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Couple fights city with more political signs

The marquee at the McPheeters family strip mall on U.S. 19 burns hot at night. It reads: "Vote Kirk, Farley and Kostelnick for Crystal River City Council."

"I never would have done this," Renee McPheeters said of the illuminated sign, "if they hadn't made me angry."

"They" are the Crystal River city officials who removed campaign signs for Susan Kirk, Jim Farley and John Kostelnick that had been posted in front of the strip mall.

The city said the signs were on the right of way, which is not allowed. Mrs. McPheeters said the signs were properly placed on what unquestionably was her land.

The strip mall is home to JMJ Oriental Food Mart, a beauty shop, a title company, as well as to to Mrs. McPheeters and her husband, Rodger, who live in one of the units.

Their untraditional choice of abodes raised eyebrows earlier this year when critics said the McPheeterses moved there in an effort to block Crystal River's effort to annex land south of the city limits. Although they opposed the annexation plan, the couple denied the accusation that they were trying to be spoilers; they said the move was a personal decision.

Antiannexation forces said that, since the McPheeterses lived within the annexation zone, the city had to hold a vote on annexation. The McPheeterses would have been the only eligible voters because they were the only residents.

The city thought differently and moved ahead. The annexation plan now is being challenged in court on a number of grounds.

On Tuesday, the McPheeterses posted three political signs on grassy areas in front of the strip mall.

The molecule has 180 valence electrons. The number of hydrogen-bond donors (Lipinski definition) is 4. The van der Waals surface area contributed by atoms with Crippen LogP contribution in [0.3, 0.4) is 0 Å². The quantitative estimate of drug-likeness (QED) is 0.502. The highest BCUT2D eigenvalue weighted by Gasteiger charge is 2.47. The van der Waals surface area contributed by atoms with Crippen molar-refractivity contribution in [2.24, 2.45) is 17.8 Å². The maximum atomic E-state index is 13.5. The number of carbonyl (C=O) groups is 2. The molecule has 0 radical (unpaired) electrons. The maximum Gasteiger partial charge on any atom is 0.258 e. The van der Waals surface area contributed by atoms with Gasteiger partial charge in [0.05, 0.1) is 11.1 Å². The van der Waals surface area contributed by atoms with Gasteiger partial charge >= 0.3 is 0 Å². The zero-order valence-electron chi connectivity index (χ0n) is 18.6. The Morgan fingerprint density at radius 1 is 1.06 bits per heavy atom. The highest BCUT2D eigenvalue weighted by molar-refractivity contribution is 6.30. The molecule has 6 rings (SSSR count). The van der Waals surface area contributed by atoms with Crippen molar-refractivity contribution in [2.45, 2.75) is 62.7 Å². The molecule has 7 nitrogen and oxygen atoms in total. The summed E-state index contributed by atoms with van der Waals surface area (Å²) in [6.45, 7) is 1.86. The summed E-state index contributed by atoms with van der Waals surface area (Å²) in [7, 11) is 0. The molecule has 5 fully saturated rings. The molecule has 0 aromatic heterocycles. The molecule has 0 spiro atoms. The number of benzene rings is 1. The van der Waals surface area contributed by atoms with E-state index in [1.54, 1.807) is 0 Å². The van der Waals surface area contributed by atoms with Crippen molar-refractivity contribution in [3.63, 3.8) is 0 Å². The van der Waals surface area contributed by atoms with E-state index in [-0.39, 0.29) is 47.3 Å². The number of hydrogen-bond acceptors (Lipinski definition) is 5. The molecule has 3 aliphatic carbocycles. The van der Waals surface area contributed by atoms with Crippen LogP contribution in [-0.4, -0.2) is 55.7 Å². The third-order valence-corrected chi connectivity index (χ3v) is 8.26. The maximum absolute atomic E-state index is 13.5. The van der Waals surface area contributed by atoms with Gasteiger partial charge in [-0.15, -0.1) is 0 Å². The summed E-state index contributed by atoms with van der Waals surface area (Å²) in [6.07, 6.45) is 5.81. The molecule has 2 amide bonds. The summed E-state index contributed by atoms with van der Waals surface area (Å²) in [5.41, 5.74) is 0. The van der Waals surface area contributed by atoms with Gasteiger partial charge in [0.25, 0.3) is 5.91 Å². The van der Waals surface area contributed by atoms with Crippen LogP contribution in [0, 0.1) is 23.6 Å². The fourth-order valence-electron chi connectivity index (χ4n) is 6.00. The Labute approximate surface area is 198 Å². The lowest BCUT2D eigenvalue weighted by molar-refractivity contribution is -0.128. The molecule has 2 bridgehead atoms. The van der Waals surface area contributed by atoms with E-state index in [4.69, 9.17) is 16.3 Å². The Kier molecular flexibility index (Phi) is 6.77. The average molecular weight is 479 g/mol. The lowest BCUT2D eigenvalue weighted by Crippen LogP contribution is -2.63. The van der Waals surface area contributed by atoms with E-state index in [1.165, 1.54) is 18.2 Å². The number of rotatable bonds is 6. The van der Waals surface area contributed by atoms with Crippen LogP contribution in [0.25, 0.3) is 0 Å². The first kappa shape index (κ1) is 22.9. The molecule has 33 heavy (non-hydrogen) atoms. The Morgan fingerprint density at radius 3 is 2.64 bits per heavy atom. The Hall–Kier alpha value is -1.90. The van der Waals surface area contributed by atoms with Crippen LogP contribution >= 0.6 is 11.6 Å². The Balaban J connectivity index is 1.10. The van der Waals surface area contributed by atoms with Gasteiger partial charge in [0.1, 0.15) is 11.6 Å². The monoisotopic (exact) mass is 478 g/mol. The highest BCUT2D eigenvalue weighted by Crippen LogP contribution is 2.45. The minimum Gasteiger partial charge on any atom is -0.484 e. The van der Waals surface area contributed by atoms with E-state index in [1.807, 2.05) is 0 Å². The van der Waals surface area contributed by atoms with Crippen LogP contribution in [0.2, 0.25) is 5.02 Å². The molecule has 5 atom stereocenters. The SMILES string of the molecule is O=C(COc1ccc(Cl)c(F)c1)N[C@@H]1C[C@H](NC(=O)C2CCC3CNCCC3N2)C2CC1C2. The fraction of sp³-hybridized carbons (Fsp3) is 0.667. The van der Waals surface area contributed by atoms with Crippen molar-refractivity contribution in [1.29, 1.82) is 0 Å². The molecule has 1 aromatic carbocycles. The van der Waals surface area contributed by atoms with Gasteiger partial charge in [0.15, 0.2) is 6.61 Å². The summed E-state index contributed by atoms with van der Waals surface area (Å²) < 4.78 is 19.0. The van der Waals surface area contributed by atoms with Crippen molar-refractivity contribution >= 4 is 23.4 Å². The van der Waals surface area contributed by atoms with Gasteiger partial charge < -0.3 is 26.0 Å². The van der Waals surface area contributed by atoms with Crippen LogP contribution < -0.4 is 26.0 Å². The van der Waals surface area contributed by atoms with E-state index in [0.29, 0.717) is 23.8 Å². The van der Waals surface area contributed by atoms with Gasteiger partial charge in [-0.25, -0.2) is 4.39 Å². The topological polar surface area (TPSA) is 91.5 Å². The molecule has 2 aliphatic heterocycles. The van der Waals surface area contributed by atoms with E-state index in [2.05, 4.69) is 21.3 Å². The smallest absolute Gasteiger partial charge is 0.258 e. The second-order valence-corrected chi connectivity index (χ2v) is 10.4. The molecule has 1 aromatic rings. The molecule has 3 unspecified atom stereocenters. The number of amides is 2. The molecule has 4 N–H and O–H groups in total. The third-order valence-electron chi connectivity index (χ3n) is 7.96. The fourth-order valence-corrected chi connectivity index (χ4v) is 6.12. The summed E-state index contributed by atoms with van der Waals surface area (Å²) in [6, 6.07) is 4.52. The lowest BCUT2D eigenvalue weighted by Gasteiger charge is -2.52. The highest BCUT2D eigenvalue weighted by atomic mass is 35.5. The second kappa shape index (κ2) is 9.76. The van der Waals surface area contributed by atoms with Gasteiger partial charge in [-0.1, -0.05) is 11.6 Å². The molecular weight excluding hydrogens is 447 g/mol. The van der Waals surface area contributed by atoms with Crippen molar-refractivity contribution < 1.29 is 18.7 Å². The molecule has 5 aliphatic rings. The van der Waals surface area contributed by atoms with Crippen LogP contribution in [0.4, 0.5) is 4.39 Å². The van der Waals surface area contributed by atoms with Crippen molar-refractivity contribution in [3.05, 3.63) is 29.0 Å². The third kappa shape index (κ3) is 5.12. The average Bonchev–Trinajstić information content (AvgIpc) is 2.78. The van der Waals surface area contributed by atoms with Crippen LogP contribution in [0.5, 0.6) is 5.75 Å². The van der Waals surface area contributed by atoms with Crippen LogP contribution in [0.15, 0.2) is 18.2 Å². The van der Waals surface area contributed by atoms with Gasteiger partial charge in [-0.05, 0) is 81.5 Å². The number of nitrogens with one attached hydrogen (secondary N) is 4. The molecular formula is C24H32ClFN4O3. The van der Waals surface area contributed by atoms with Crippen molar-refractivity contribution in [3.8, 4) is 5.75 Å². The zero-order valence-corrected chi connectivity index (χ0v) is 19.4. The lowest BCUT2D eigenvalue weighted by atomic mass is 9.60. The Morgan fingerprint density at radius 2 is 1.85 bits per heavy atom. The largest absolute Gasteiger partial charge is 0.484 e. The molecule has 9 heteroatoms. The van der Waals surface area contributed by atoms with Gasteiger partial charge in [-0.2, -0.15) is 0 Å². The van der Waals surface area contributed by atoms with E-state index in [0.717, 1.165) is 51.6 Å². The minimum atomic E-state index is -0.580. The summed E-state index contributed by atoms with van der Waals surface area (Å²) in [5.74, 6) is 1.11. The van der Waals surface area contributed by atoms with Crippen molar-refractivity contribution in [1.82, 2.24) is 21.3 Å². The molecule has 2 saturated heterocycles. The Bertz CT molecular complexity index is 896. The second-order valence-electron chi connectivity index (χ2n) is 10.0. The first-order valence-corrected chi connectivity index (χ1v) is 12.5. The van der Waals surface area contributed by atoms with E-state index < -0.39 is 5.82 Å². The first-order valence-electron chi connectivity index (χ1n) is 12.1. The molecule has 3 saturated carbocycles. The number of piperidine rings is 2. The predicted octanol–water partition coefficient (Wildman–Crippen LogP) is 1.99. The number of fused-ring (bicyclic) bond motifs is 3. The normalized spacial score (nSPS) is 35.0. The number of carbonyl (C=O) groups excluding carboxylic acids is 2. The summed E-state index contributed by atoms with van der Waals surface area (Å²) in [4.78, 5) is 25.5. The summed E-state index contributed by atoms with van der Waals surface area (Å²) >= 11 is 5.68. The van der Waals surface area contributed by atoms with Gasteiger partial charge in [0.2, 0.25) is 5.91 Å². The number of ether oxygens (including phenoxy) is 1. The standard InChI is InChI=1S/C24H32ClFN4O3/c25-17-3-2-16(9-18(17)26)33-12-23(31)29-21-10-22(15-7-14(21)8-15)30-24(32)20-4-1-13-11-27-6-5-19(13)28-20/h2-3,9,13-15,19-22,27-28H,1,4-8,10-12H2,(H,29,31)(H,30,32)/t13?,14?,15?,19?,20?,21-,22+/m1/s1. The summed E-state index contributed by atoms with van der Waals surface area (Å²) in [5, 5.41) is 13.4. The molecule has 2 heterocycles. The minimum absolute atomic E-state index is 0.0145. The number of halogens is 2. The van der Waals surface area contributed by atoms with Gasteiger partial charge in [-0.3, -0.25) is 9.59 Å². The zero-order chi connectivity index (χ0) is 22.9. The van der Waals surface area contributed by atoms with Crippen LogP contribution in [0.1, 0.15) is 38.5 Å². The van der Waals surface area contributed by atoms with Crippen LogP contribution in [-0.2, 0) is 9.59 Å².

The signs support two candidates, Kostelnick and Farley, who are trying to unseat incumbents; and one that supports incumbent member Kirk.

"All three have been against the annexation," Mrs. McPheeters said.

The McPheeterses said they carefully placed the three signs inside their property line boundaries, using a utility pole as a marker separating public right of way from their land.

That same day, a tenant at the strip mall saw a tall man with gray hair driving a blue car take the signs away.

The McPheeterses called the police, who determined a city code enforcement officer had taken the signs. The city contended that the signs were on the right of way and not on the private property, the McPheeterses said.

When Kirk discovered that her sign was taken, she said she called City Hall to announce that she would come by the next morning to retrieve it. Usually, Kirk said, signs taken by the city are placed in an area behind City Hall so candidates can get them.

But when she showed up Wednesday, Kirk said, city officials told her that her sign, along with the two others, had been destroyed.

"I was told they were thrown away," she said. "I'm a little frustrated, but campaigns tend to do that with people."

Kirk said City Manager Susan Boyer told her the signs were not properly placed and that the city could destroy them, according to city code.

"She insisted they were thrown away in error," Kirk said.

Boyer could not be reached for comment Friday afternoon.

Adding to her frustration, Kirk said, was the discovery that 24 of her signs were stolen or vandalized sometime Thursday evening or Friday morning. She has filed a police report, and some of the signs were recovered on a county dirt road. Most remain missing, she said.

Rodger McPheeters spoke to Boyer on Friday. He said Boyer explained that the family could put signs outside their strip mall as long as they stayed inside utility poles on their property. McPheeters told Boyer that's where they were.

In response, the couple is using their marquee as a political sign championing their candidates. They also posted three more yard signs similar to the ones taken down. And they've added another supporting Citrus County sheriff candidate Hank Hemrick.

"I told my husband that we should get a couple of pairs of binoculars," Mrs. McPheeters said, "and watch the sign all night to see if someone comes."

Rodger McPheeters did just that. He was napping Friday afternoon.

"He's exhausted," his wife said.

Justin George can be reached at (352) 860-7309 or jgeorgesptimes.com.

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